By Isa Jones
By Mary Willson
By Brian Turk
By Drew AIles
By Taylor Boylston
By Bree Davies
By Emerald O'Brien
Chin Up Chin Up has a ghost of its own. Last February, as he and his girlfriend were leaving a show at the famed Empty Bottle in Chicago, the group's bassist, Chris Saathoff, was hit and killed by a drunk driver. The SUV dragged him for two blocks before finally relinquishing its grip, and he was pronounced dead at the scene. He was 26. Such senseless, random tragedy is enough to break any band apart. But Chin Up Chin Up pulled itself back together, finished the album it was writing, and is currently on tour promoting its gorgeous debut full-length, We Should Have Never Lived Like We Were Skyscrapers. A depressing title, no matter how you slice it. But as it turns out, the act has managed to keep its head above water -- even while sunk in a flood of grief.
Fittingly, Denton is a swamp of sleet and mud as I pull off the highway and into the desolate industrial area that houses Rubber Gloves, the venue for tonight's show. It's literally across the tracks, sandwiched between a rail yard and a processing plant. But inside, it's an oasis: the Smiths on the jukebox, Tecate in the can and every manner of confused youth and washed-up hipster infesting its dank, grimy confines.
A few minutes later I find the five of them -- singer/guitarist Jeremy Bolen, guitarist Nathan Snydacker, keyboardist Greg Sharp, drummer Chris Dye and new bassist Marc Young of Kansas's renowned Appleseed Cast -- hanging out near the stage. Introductions are passed around, and soon the band goes on. It's a funny sight, and sublime, too: Five Midwestern dudes in plaid thrift-store shirts and various states of hygienic neglect pouring their hearts out in the shape of dense, arty pop songs. They begin with their record's opening track, "Why Is My Sleeping Bag a Ghetto Muppet?" It's as surreally vivid as its title, an emulsion of clattering rhythm and pinprick guitar. It's hard to remember the last time words like "drywall" and "trifecta" were uttered with such swooning poignancy. On the CD's version of "Sleeping Bag," vibraphone is provided by Aloha's Cale Parks, and Roby Newton, formerly of Milemarker, sings backup. But here in this clammy Texas dive, Chin Up strips it down to a skeleton of melody and melancholy, a faint pulse of song that seems to shudder with each halting breath.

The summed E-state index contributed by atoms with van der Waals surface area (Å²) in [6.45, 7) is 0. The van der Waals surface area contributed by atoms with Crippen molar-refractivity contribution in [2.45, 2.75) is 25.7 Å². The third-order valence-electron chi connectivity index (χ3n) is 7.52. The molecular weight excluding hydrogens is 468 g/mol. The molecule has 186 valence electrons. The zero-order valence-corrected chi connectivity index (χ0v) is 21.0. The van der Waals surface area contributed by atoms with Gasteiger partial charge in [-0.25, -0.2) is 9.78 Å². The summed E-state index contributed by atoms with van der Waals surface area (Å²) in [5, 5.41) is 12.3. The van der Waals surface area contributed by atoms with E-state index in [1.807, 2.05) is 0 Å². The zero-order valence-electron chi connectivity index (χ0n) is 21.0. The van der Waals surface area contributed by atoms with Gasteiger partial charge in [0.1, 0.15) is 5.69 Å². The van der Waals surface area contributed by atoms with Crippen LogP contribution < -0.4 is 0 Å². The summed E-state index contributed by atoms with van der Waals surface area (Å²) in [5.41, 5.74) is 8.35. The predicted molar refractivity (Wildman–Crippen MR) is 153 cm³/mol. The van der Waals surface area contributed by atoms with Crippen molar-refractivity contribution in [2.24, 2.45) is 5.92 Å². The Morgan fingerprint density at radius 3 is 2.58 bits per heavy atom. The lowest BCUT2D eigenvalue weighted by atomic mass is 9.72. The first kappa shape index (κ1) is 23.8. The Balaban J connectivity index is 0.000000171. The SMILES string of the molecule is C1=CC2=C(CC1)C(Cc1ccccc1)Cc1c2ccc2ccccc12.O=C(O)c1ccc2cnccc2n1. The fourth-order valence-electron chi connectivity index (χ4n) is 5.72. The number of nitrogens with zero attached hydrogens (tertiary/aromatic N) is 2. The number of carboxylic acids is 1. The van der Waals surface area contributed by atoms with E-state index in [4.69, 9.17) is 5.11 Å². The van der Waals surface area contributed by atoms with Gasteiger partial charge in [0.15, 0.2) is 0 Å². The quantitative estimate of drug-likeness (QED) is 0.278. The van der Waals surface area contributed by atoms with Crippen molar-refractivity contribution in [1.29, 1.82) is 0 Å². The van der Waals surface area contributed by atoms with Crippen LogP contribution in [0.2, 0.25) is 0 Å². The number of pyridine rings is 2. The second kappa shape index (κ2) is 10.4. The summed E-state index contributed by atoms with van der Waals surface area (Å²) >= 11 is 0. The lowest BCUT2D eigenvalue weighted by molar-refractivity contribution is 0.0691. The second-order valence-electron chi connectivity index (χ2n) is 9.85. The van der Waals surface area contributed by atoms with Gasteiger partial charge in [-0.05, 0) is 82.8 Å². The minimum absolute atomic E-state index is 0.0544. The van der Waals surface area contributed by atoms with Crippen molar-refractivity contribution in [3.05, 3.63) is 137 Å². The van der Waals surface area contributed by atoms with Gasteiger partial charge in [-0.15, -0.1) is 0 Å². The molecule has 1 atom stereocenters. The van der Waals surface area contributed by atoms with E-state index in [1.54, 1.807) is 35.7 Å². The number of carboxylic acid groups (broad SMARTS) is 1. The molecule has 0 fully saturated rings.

"We're all basically from emo bands or math-rock bands, but we wanted to play music that was softer and more poppy," Bolen explains later, after he and his comrades have wrapped up their short yet infinitely graceful set. We're in the club's "green room" -- more like a closet, really -- sitting on ratty, cigarette-pocked furniture. Everyone is huddled close except for Young, who perches on the arm of the couch with his back half turned. You have to wonder if he feels a little awkward, being the new guy thrust into interviews that focus mainly on the man whose shoes he's filling. But Young was a friend of Saathoff's, too, and had even stood in briefly for the bassist on tour. Still, that didn't make it any easier last spring when he appeared with the reborn Chin Up for the first time at the Empty Bottle in front of a packed house of Saathoff's friends and relatives.
"I've never been more nervous in my entire life," Young admits. "I played a show with Appleseed Cast once in front of 3,000 people, but it wasn't as scary as playing this show in front of 400 people at the Empty Bottle."
As traumatic as Saathoff's loss was to Chin Up, the group was jolted back to life by a force that could not be ignored: his parents. Brad and Marlene Saathoff, who live in the Boulder area, arrived in Chicago the day after their son's death and immediately began to implement a plan they'd come up with on their trip, a non-profit project called the Chris Saathoff Foundation that aims to supply instruments, lessons and a sense of community to aspiring musicians. Their first priority was to organize a series of benefit shows for the organization, with Chin Up as the headliner. Although paralyzed by shock and grief, the band found it a hard offer to refuse.
"When his parents came and said, 'We want you to keep going,' it just kind of cemented it for us," Snydacker notes.
Nolen agrees: "Losing your bandmate is like losing your brother. We all spend more time with each other than with anyone else, either touring or practicing or writing songs or just hanging out. But his parents were very adamant about us continuing as a band, and those benefit shows became this driving force. We just had to keep going."